Opposition to the White House-backed proposed definition of a fiduciary financial advisor continues to grow on Capitol Hill.
On Tuesday, the House Committee on Appropriations released its spending draft proposal for 2016, which contains language blocking funding for the Department of Labor’s fiduciary proposal.
The draft fiscal year 2016 Labor, Health and Human Services (LHHS) funding bill restricts funding to the Labor Department around any activities related to its fiduciary proposal that would implement restrictions for financial advisors working with clients' retirement accounts.
“None of the funds made available by this Act may be used to finalize, implement, administer, or enforce the proposed Definition of the Term ‘’Fiduciary’’; Conflict of Interest Rule—Retirement Investment Advice regulation published by the Department of Labor in the Federal Register on April 20, 2015,” Tuesday’s draft bill states.
The committee is scheduled to markup the bill on Wednesday.
Meanwhile, Tom Donohue, CEO of The Chamber of Commerce, also weighed in opposing the DOL’s proposal in a blog post published Monday. "Good intentions do not guarantee good regulations. Unintended consequences often eclipse the improvements a rule aims to make, ultimately causing more harm than good. Such is the case with the Department of Labor's (DOL's) proposed fiduciary duty rule,” he wrote.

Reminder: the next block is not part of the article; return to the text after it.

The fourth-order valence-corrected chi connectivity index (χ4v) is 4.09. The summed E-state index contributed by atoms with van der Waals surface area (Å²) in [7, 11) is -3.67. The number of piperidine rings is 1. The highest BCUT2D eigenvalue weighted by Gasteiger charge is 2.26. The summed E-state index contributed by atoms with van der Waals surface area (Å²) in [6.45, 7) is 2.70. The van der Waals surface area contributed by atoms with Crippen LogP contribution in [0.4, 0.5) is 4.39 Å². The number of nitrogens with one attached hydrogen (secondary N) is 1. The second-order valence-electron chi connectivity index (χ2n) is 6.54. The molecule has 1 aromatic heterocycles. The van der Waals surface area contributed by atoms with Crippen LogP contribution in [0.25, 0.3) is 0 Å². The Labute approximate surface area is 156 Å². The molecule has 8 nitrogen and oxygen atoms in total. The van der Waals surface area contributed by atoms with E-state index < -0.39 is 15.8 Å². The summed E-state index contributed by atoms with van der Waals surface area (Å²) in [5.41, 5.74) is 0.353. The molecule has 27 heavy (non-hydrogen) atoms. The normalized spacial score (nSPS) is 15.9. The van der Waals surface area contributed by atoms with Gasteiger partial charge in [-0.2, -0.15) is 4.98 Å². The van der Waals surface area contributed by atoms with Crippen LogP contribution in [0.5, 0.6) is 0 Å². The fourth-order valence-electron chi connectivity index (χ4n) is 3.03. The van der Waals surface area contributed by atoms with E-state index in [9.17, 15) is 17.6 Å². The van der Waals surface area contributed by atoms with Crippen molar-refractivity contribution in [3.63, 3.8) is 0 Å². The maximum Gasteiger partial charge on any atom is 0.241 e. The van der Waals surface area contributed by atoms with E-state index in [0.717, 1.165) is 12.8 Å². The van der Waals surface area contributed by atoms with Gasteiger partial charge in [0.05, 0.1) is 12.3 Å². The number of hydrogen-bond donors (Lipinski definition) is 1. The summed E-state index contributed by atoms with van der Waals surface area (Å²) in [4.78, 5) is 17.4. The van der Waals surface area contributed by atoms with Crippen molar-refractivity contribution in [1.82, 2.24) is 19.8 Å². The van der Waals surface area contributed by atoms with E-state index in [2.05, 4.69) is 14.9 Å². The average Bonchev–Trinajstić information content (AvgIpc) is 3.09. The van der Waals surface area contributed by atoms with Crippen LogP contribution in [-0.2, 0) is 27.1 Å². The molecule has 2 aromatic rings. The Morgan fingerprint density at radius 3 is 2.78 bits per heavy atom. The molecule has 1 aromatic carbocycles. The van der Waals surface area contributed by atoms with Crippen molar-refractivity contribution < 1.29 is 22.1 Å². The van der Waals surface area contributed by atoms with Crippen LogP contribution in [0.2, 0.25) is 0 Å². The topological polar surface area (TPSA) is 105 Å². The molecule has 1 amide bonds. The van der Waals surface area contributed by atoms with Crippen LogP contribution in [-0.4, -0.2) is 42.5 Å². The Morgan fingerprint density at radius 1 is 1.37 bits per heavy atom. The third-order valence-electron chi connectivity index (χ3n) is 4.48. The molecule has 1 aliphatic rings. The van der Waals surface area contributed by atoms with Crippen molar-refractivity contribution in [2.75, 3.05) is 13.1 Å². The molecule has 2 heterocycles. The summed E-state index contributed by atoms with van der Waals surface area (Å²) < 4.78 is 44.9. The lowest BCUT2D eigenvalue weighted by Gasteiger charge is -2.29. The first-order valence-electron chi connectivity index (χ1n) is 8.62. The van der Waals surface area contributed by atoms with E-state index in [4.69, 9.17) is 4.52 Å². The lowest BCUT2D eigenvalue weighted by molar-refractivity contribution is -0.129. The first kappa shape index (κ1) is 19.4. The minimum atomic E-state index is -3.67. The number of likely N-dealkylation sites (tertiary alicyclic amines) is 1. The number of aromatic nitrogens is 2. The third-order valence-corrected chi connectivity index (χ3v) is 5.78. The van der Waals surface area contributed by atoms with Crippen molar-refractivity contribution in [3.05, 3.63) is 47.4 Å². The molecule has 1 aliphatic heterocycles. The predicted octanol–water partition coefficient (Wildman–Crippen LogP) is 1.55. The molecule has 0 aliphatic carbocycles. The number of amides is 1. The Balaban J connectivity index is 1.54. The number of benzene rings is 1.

This all comes as Labor Secretary Tom Perez is scheduled to testify on the proposed fiduciary rule before a House Education and the Workforce subcommittee on Wednesday. Fidelity Investment’s Jack Haley, Davis & Harman partner Kent Mason, Better Markets President Dennis Kelleher and Dr. Brian Reid, chief economist for the Investment Company Instutite, are also set to testify at the hearing.